The 8085 processor has found marginal use in small scale computers up to the 21st century. The TRS-80 Model 100 line uses a 80C85. The CMOS version 80C85 of the NMOS/HMOS 8085 processor has/had several manufacturers, and some versions (eg. Tundra Semiconductor Corporation's CA80C85B) have additional functionality, eg. extra machine code instructions. One niche application for the rad-hard version of the 8085 has been in on-board instrument data processors for several NASA and ESA space physics missions in the 1990s and early 2000s, including CRRES, Polar, FAST, Cluster, HESSI, Sojourner (rover)[2], and THEMIS. The Swiss company SAIA used the 8085 and the 8085-2 as the CPUs of their PCA1 line of programmable logic controllers during the 1980s.
See also: Comparison of embedded computer systems on board the Mars rovers
MCS-85 Family
The 8085 CPU was only one part of a much larger family of chips developed by Intel, for building a complete system. Although the 8085 CPU itself was not a great success, many of these support chips (or their descendents) later found their use in combination with the 8086 microprocessor, and are still in use today, although not as the chips themselves, but with their equivalent functionality embedded into larger VLSI chips, namely the "Southbridge" chips of modern PCs.
8007-Ram controller
8155-RAM+ 3 I/O Ports+Timer
8156-RAM+ 3 I/O Ports+Timer
8202-Dynamic RAM Controller
8203-Dynamic RAM Controller
8205-1 Of 8 Binary Decoder
8206-Error Detection & Correction Unit
8207-DRAM Controller
8210-TTL To MOS Shifter & High Voltage Clock Driver
8212-8 Bit I/O Port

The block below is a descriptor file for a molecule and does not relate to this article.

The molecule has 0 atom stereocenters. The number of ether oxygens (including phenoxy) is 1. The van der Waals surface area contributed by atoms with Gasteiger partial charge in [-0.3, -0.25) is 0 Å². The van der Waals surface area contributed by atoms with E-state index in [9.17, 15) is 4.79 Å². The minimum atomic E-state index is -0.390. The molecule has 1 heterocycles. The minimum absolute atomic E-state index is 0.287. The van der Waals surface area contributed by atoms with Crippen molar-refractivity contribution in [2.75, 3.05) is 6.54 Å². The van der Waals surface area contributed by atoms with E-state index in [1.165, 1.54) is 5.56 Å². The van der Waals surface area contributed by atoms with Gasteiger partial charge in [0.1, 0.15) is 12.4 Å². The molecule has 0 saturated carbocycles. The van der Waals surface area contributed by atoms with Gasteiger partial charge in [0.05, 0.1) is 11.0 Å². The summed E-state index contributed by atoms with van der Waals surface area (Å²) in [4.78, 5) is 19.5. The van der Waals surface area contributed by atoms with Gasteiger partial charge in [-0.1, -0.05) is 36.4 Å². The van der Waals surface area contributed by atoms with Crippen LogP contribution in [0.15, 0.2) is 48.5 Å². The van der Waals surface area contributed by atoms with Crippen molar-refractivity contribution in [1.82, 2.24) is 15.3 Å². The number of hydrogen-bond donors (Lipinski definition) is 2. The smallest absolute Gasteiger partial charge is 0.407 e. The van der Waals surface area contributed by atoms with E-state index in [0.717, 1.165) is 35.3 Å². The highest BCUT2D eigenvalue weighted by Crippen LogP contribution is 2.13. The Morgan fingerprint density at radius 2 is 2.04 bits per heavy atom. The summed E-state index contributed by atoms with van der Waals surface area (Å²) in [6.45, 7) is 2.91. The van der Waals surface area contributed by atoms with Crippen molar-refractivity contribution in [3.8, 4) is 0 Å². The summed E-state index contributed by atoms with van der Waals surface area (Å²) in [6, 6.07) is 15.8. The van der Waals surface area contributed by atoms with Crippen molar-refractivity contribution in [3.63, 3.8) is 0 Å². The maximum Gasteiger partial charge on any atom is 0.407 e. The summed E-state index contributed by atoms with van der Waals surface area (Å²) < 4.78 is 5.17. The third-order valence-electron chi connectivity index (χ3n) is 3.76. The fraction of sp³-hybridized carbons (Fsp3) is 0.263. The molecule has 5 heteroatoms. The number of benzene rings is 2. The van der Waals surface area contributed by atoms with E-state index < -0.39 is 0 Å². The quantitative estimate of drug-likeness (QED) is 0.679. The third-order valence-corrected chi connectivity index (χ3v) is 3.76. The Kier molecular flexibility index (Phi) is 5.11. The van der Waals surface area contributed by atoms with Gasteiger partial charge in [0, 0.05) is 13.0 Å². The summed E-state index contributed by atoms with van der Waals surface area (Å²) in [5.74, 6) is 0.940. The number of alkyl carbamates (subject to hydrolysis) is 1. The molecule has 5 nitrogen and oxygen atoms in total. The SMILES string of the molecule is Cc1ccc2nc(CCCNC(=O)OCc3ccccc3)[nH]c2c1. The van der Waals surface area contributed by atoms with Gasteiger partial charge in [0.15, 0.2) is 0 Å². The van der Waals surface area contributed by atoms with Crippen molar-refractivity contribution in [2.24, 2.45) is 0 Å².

8216-4 Bit Parallel Bidirectional Bus Driver
8218/8219-Bus Controller
8222-Dynamic RAM Refresh Controller
8226-4 Bit Parallel Bidirectional Bus Driver
8231-Arithmetic Processing Unit
8232-Floating Point Processor
8237-DMA Controller
8251-Communication Controller
8253-Programmable Interval Timer
8254-Programmable Interval Timer
8255-Programmable Peripheral Interface
8256-Multifunction Support Controller
8257-DMA Controller
8259-Programmable Interrupt Controller
8271-Programmable Floppy Disk Controller
8272-Single/Double Density Floppy Disk Controller
8273-Programmable HDLC/SDLC Protocol Controller
8274-Multi-Protocol Serial Controller
8275-CRT Controller
8276-Small System CRT Controller
8278-Programmable KeyBoard Interface
8279-KeyBoard/Display Controller
8282-8-bit Non-Inverting Latch with Output Buffer
8283-8-bit Inverting Latch with Output Buffer
8291-GPIB Talker/Listener
8292-GPIB Controller
8293-GPIB Transceiver
8294-Data Encryption/Decryption Unit+1 O/P Port
8295-Dot Matrix Printer Controller
8296-GPIB Transceiver
8297-GPIB Transceiver
8355-16,384-bit (2048 x 8) ROM with I/O
8604-4096-bit (512 x 8) PROM
8702-2K-bit (265 x 8 ) PROM
8755-EPROM+2 I/O Ports
Educational Use
In many engineering schools in Iraq, Syria, Turkey, Bangladesh, Iran, India, Pakistan, Brazil, Macedonia, Mexico, Germany, Greece, Hungary, Panama, Nepal, Malaysia and Bosnia and Herzegovina[2] the 8085 processor is popularly used in many introductory microprocessor courses.
8085 simulators exist aplenty for educational use. Freely available open source variants include GNUSim8085 and GSim85[3] working on both, GNU/Linux and Windows, a freely available web based simulator (including assembler) can be found here. Closed source freeware simulators for the Microsoft Win32 platform include Win85 [4] (which also emulates undocumented operations of the chip) and Sim8085.

1 comment:

  1. Nice posting,thanks for sharing the nice information and ideas.I read the full article of the microprocessor and this article provide the nice information.I have to sure bookmark this blog.

    electronic board design